The biggest problem for me was the kid. He was so utterly unlikeable, boring and emo. Even in the "happy" scenes, the camera would go to him and everything would suddenly feel bland and depressing.

    The Wild Things looked terrible and acted in incredibly annoying ways.

    The world was horribly artsy and oddly unpleasant to look at.

    You say it all represents the kid's emotions, but a child's emotions are NOT interesting. They're usually irrational and stupid. Yeah, I did have fantasies and shit when I was little, but I fully acknowledge they would not make for a good movie.

    And again, the kid. Ok, fine. You want to make a movie about a childhood fantasy. Pick someone with a better fantasy. The book was fine because it was so brief. He got mad, he went to the fantasy land, he partied, he got sad, he left. He didn't have to wander around for hours looking sad and uninteresting.

    I'm ranting now, so I think it's time to stop. I simply walked into the theater, sat through the film and walked out without enjoying a single second of the experience.
  • Goobian
    You like Transformers 2 and don't like this? Your not a deep philosophical thinker then. If something isn't in your face and entertaining in a shallow way, then you think it's boring and not entertaining.

    I really don't like people like you. You are the reason why hollywood makes dumb movies.
  • PixelRelated  - Opinions
    He never said he liked Transformers 2. Where did that even come from? You really don't like him because he explained his opinion thoroughly? I don't completely agree with his comment, but he did raise some good points. The movie did show the imagination of a fairly annoying kid, and you can't lie that almost all kids are irrational. You may enjoy the film because it reflects some aspect of your childhood but your childhood (and your opinion) doesn't reflect everyone else's.

    My opinion on the film is that the animatronics were really good, and the whole psychology aspect of the film was interesting but... it was interesting. That's it. It didn't tell much of a story and the kid was obnoxious. Also the movie is about reflection on childhood BUT my childhood was nothing like his SO the movie is irrelevant to me.

    Oh yeah and it is spelled "you're" not "your".
  • SpeedyEric
    I haven't read or saw "Where the Wild Things Are," but I do remember having the type of childhood where I make my own little world whenever I was by myself, and I still pretty much do that.
  • Moreno X  - to SpeedyEric
    My friend, join the club. The way my childhood days was established, all I could do is look the other way from the disappoinments and keep going. To this day, even the previous disappointmens grow on me, it allow me to express many emotional reactions....and then later, I'm getting used to be the best I can to continue moving forward.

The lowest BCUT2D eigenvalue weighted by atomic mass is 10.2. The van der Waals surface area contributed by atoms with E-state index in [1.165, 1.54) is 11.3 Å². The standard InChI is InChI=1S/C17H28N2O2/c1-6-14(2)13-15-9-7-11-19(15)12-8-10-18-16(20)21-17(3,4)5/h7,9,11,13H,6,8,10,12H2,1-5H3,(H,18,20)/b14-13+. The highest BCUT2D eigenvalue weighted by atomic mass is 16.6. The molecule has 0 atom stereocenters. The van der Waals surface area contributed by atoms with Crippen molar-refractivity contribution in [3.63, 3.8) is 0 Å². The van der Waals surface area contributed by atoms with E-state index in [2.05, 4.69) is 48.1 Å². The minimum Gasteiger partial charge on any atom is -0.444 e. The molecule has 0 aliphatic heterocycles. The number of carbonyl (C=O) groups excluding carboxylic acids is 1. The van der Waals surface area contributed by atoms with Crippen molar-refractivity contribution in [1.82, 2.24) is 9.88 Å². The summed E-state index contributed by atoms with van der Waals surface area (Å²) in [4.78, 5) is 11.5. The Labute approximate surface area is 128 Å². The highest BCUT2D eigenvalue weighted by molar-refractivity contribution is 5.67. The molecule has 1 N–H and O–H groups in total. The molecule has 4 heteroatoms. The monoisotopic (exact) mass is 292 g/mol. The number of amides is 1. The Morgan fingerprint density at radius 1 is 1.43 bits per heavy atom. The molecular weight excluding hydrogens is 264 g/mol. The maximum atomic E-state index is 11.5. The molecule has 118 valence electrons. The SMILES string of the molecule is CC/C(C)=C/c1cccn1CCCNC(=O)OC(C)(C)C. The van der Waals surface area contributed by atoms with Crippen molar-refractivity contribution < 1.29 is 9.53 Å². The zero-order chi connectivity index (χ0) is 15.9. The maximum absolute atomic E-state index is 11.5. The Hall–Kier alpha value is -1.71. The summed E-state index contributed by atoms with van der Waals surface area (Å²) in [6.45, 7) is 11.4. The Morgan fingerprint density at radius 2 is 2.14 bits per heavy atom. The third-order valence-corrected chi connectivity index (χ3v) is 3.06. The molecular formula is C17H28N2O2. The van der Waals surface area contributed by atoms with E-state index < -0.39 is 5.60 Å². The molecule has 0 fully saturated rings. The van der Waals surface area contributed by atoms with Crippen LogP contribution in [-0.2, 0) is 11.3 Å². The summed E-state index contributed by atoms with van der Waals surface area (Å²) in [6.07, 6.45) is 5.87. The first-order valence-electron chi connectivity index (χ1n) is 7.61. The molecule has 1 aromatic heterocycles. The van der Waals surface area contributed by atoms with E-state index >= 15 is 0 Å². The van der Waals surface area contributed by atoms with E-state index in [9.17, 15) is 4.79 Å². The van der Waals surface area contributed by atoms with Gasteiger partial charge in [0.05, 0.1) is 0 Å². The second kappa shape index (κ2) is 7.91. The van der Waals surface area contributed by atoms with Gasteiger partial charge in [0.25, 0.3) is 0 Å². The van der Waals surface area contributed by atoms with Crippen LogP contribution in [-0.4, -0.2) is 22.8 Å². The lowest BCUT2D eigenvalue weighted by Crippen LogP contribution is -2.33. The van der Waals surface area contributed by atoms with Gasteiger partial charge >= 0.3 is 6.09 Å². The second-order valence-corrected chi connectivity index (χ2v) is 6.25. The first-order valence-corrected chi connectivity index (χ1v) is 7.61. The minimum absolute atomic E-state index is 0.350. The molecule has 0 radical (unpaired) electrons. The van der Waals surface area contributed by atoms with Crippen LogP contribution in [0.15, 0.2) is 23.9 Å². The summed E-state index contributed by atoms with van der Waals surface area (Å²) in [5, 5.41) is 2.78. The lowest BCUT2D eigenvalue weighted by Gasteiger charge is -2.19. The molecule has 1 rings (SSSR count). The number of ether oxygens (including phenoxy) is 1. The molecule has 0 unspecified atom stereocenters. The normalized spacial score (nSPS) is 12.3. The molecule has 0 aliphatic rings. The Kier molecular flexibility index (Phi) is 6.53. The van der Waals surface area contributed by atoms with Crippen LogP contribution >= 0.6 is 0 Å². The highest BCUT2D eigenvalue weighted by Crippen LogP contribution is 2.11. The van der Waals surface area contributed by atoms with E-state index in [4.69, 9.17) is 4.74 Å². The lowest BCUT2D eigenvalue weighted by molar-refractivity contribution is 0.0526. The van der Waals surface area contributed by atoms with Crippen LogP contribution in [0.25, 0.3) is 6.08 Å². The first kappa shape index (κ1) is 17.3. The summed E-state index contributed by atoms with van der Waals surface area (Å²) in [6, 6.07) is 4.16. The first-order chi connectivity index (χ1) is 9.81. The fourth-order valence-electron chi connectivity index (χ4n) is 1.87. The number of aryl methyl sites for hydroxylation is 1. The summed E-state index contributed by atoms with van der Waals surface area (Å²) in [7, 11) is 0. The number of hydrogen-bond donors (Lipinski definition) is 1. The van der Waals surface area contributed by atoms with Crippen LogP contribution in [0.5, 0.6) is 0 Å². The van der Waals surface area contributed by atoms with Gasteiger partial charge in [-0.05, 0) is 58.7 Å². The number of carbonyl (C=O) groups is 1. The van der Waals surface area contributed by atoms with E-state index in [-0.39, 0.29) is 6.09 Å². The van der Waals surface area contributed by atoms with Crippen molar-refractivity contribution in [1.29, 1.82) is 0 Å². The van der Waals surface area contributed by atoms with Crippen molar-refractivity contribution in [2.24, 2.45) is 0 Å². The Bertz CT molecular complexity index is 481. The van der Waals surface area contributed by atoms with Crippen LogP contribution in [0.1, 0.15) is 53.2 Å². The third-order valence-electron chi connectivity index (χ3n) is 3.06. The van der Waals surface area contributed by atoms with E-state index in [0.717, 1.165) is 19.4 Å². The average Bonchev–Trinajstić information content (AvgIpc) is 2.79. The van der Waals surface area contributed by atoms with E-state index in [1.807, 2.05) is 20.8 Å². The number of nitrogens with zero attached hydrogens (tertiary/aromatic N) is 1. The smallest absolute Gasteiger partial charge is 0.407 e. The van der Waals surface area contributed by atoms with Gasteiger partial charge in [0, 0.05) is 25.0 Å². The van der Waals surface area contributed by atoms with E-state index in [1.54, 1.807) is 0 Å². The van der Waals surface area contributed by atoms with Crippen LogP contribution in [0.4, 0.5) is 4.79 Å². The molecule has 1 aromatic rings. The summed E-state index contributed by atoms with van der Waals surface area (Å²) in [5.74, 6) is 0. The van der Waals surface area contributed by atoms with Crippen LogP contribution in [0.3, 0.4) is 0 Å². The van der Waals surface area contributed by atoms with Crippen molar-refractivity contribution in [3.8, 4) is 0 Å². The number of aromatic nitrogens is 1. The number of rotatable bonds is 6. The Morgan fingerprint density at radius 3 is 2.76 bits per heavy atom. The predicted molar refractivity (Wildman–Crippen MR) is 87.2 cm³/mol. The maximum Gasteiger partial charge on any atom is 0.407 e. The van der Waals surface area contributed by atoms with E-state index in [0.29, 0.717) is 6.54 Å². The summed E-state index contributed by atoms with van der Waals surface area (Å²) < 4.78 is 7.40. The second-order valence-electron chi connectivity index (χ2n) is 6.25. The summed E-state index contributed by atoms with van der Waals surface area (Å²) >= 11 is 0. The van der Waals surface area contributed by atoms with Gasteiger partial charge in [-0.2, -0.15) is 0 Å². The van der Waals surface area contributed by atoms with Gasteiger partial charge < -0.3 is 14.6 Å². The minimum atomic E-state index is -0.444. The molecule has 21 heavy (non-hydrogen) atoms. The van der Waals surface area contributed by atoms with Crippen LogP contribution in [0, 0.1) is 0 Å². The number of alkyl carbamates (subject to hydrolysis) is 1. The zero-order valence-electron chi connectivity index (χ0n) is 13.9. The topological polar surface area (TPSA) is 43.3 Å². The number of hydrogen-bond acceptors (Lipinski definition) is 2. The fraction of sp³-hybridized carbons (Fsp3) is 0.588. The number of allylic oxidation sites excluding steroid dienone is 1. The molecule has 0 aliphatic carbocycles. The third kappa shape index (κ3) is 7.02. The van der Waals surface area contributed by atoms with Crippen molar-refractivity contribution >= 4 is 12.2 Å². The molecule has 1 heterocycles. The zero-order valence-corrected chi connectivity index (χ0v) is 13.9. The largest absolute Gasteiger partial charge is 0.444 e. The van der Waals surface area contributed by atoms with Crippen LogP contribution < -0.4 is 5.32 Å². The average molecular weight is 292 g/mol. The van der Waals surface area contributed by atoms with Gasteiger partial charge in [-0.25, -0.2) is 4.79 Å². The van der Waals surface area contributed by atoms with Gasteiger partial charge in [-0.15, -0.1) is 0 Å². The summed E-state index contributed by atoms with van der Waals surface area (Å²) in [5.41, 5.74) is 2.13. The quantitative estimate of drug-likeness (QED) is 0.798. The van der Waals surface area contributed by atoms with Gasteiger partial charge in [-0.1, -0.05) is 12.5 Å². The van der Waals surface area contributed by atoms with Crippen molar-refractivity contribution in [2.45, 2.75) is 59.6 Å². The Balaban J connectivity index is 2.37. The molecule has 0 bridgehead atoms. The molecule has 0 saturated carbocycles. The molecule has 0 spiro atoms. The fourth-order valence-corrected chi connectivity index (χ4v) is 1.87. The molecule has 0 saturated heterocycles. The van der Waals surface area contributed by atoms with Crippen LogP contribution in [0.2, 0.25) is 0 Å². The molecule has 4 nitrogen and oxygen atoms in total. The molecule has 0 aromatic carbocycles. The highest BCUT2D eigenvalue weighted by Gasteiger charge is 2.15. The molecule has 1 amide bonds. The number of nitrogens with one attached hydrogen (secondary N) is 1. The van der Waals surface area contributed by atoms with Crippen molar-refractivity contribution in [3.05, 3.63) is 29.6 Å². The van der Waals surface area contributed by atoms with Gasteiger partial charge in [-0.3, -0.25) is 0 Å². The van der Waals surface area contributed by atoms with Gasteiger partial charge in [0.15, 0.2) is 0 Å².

• SpeedyEric
    Aim high, sister.
  • Moreno X  - to SpeedyEric
    Ha ha! Right back ya cha troll.
  • SpeedyEric
    I am not a troll. Seriously, I'm only giving my thoughts on these videos and why I like them, not hating or bashing them.
  • Quick  - Alright, one last thing....
    Here's the final issue: I didn't relate.

    All the people praising the movie talk about how they had experiences just like that and how it totally captured what it meant to be a kid, but that isn't me.

    In some ways, it just makes me MORE angry at the film for telling me what childhood is supposed to be like.

    You can't say "Every kid had this happen." I didn't. Maybe I just had a weird damn childhood, but nothing in the movie related to me at all.

    Side note: None of this reflects on what Doug is doing. I'm loving the quirky little editorials and would like to see more. Just needed to vent my pent-up hatred.
  • albinotanuki
    You never made up your own little world inside your head as a kid?
  • Spottedfeather
    No, of course not. I never saw the point. Of course, I would play with GI Joes, Transformers, and He-Man. But I never made up stories or worlds that involved me personally.
  • ohe
    Final issue? More like the only one. That earlier comment is nothing but different aspects of you personally not seeing in the movie what you go see movies for, while telling nothing about what would be preferable and why. This one is a bit better, just because you're excusing yourself at least. Ultimately, though, I feel safe saying that nobody is learning anything right now.

    These opinions of yours can serve absolutely no other purpose to people than to get to know you a little bit better. Your online, anonymous little personality. Oh joy. Maybe your whole problem from the get-go was that you're too self-centered for imaginary friends, or that you're too self-centered now to remember what it was like when you weren't.

    I should also point out that sometimes these fantasies are not cohesive enough to even manifest as friends or creatures, in case you're fixated with that idea thinking "I had no stinkin' imaginary friends".
  • Jekefka  - My issue with the film...
    I did like this movie, though not as much as you did, Critic.

    I just felt that, since the kid's world was supposed to be his imagination, the monsters were, too bizarre and too unappealing as a child's fantasy. Some of their words and behavior go beyond what a child might make up, whether he's troubled or emotionally confused or not.